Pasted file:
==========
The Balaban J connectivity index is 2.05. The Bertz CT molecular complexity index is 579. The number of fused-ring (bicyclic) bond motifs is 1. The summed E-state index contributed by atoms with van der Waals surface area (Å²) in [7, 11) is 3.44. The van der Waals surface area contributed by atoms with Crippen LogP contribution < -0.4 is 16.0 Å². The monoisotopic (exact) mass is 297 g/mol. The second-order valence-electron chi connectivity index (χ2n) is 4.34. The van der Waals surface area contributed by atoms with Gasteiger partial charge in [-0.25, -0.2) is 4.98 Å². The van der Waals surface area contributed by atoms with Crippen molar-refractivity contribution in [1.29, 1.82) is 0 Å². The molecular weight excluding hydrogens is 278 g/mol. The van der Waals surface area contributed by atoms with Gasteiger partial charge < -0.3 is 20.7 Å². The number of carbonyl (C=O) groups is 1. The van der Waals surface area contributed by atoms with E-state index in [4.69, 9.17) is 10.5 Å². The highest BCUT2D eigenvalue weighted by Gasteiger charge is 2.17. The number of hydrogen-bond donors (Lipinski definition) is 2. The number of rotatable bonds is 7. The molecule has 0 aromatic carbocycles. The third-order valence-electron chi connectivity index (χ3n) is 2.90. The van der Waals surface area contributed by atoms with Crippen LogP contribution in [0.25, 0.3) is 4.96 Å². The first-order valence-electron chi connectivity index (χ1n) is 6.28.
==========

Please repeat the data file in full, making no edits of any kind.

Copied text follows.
The Balaban J connectivity index is 2.05. The Bertz CT molecular complexity index is 579. The number of fused-ring (bicyclic) bond motifs is 1. The summed E-state index contributed by atoms with van der Waals surface area (Å²) in [7, 11) is 3.44. The van der Waals surface area contributed by atoms with Crippen LogP contribution < -0.4 is 16.0 Å². The monoisotopic (exact) mass is 297 g/mol. The second-order valence-electron chi connectivity index (χ2n) is 4.34. The van der Waals surface area contributed by atoms with Gasteiger partial charge in [-0.25, -0.2) is 4.98 Å². The van der Waals surface area contributed by atoms with Crippen molar-refractivity contribution in [1.29, 1.82) is 0 Å². The molecular weight excluding hydrogens is 278 g/mol. The van der Waals surface area contributed by atoms with Gasteiger partial charge < -0.3 is 20.7 Å². The number of carbonyl (C=O) groups is 1. The van der Waals surface area contributed by atoms with E-state index in [4.69, 9.17) is 10.5 Å². The highest BCUT2D eigenvalue weighted by Gasteiger charge is 2.17. The number of hydrogen-bond donors (Lipinski definition) is 2. The number of rotatable bonds is 7. The molecule has 0 aromatic carbocycles. The third-order valence-electron chi connectivity index (χ3n) is 2.90. The van der Waals surface area contributed by atoms with Crippen LogP contribution in [0.25, 0.3) is 4.96 Å². The first-order valence-electron chi connectivity index (χ1n) is 6.28.